In light of our recent post on credit card ownership, we used once again Tableau to explore data related this time to analyse and visualize the shadow economy. The shadow economy is the part of the economy that runs “off the records”. From a fiscal viewpoint the shadow economy can be defined as all the activities that evade taxation; in other words all activities for which taxes should be paid and aren’t. Assessing the level of shadow economy is important when you plan to sell abroad. In your market research you should indeed assess the difficulty to sell in a new country and the level of shadow economy is certainly something to look at.
For this exercise we re-used the quantile visualization proposed on this blog in the hope that it will give some more interesting result than last time. Fortunately the quantile analysis revealed some interesting insights.
Sourcing the data
We assembled data from different sources to build a comprehensive data set on a large time period and many countries.
First we looked for data on the shadow economy in European countries. The work of Tudose and Clipa (2016) provided an excellent source of structured data.
Next we looked for data at a more global level. The International Monetary Fund (IMF) had an interesting publication available.
Tips for your market research
When looking for data for your market research, don’t forget to browse multiple sources of information to build the dataset you need. It’s quite unlikely that you’ll find online the very dataset you need. You’ll most probably need to build it by yourself. In that case pay attention to the homogeneity of the data and make sure that the data you assemble covers exactly the same scope.
If you look at our previous example on credit card ownership, you’ll see that the statistics covered European citizens aged 15 or more. If you want to extend the scope and go beyond European borders, you must therefore ensure that the data you collect also regards 15+ citizens. It’s quite obvious but it doesn’t hurt to repeat it, does it?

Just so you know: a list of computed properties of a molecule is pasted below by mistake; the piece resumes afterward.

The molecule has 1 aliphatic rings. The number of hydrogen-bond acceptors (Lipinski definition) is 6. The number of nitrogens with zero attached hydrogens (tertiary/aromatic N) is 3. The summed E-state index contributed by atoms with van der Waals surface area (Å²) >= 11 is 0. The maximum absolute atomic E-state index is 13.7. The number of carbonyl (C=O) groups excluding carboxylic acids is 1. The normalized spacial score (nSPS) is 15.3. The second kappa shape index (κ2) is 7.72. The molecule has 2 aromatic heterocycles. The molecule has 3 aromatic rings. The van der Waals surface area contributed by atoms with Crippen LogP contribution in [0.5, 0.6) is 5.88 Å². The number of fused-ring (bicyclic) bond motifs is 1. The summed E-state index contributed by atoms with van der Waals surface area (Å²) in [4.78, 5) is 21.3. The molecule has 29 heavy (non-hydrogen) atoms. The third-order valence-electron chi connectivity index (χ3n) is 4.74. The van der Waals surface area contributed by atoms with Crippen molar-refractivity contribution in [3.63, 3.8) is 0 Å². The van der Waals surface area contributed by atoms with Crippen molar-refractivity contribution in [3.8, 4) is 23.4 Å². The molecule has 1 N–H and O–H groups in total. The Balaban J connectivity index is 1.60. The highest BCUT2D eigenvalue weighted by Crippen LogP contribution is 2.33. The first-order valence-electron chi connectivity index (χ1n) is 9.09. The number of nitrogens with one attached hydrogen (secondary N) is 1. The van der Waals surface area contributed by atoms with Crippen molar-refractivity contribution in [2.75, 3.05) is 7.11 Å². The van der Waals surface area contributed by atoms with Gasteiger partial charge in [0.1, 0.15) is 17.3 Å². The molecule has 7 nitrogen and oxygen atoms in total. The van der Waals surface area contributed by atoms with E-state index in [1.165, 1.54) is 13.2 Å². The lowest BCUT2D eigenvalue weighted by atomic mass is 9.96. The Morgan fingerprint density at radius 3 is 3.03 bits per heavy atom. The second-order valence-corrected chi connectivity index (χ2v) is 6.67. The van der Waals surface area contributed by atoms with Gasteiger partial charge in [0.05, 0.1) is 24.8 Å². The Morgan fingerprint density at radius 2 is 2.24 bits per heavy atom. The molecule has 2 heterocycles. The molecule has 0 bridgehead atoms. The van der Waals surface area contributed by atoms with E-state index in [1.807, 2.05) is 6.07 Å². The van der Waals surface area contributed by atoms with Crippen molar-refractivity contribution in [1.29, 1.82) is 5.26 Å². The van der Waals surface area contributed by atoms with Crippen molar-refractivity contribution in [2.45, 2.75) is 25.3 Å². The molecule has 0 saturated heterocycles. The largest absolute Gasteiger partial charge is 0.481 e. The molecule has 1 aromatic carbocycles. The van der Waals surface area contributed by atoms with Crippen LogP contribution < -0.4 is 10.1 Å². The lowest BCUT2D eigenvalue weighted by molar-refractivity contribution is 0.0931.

Visualizing the data
The data visualization part was pretty straightforward. We used a color gradient to display the percentage of shadow economy per country and broke down the data per year (from 1991 until 2015).
The only really interesting part of the Tableau dashboard was the visualization per quantile (see this tutorial for more info).
Interpreting the data
Interpreting the data is also pretty straightforward. The interesting part of the data analysis comes from the comparison between the visualization by percentage and the visualization by quantile.
The situation of the shadow economy in 1991
In 1991 everything seems pretty much aligned. Least virtuous countries are clearly visible on both maps. Central African and south American countries as well as Soviet Union clearly appear as the worst countries in terms of shadow economy.
The situation of the shadow economy in 2008
The situation of the shadow economy in 2015
Things look however different after 2008. The above images display the situation in 2008 and 2015. Looking at percentages only you could conclude that the world has got more virtuous. This is actually just due to a few countries like Zimbabwe and Georgia that have high percentage of shadow economies and make all other countries look good in comparison. Things get much easier to understand when you look at the quantile representation in the upper half of the images. Here you see that in fact nothing really changes. The countries the less virtuous remain the same throughout the years.
Advice for your market research (in Belgium, France or elsewhere)
Once you have found the data and build your dataset, go beyond the surface. Don’t fool yourself with misinterpretations.
Scratch the surface and question the results you get. Are they logical? Focus on the one country you’re the most interested in for your market research and compare your visualizations and the resulting interpretations with the raw data.
If you need help to look into your data feel free to drop us a line. We’ll be happy to help.
Credits cover image : courtesy shutterstockTags: economy, market research